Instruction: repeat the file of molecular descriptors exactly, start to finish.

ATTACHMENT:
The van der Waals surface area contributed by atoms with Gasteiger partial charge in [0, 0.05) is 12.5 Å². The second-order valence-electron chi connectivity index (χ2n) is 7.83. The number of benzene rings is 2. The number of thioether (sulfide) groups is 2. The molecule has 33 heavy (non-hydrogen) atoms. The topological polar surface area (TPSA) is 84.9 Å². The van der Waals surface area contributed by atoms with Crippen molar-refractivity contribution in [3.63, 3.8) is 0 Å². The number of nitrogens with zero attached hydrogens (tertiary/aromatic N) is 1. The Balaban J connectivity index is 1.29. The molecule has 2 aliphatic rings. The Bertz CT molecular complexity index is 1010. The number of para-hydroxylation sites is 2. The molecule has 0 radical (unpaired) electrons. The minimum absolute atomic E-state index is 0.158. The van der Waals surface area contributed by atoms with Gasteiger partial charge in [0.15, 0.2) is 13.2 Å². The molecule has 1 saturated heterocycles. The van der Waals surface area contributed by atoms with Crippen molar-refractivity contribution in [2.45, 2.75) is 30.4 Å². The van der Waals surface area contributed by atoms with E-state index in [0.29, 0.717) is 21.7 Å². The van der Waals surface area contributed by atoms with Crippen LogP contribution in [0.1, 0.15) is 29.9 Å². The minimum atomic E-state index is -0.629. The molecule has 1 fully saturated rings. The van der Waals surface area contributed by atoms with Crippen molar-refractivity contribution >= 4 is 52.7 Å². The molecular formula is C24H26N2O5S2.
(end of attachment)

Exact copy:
The van der Waals surface area contributed by atoms with Gasteiger partial charge in [0, 0.05) is 12.5 Å². The second-order valence-electron chi connectivity index (χ2n) is 7.83. The number of benzene rings is 2. The number of thioether (sulfide) groups is 2. The molecule has 33 heavy (non-hydrogen) atoms. The topological polar surface area (TPSA) is 84.9 Å². The van der Waals surface area contributed by atoms with Crippen molar-refractivity contribution in [3.63, 3.8) is 0 Å². The number of nitrogens with zero attached hydrogens (tertiary/aromatic N) is 1. The Balaban J connectivity index is 1.29. The molecule has 2 aliphatic rings. The Bertz CT molecular complexity index is 1010. The number of para-hydroxylation sites is 2. The molecule has 0 radical (unpaired) electrons. The minimum absolute atomic E-state index is 0.158. The van der Waals surface area contributed by atoms with Gasteiger partial charge in [0.15, 0.2) is 13.2 Å². The molecule has 1 saturated heterocycles. The van der Waals surface area contributed by atoms with Crippen molar-refractivity contribution in [2.45, 2.75) is 30.4 Å². The van der Waals surface area contributed by atoms with E-state index in [0.29, 0.717) is 21.7 Å². The van der Waals surface area contributed by atoms with Crippen LogP contribution in [0.1, 0.15) is 29.9 Å². The minimum atomic E-state index is -0.629. The molecule has 1 fully saturated rings. The van der Waals surface area contributed by atoms with Crippen molar-refractivity contribution >= 4 is 52.7 Å². The molecular formula is C24H26N2O5S2.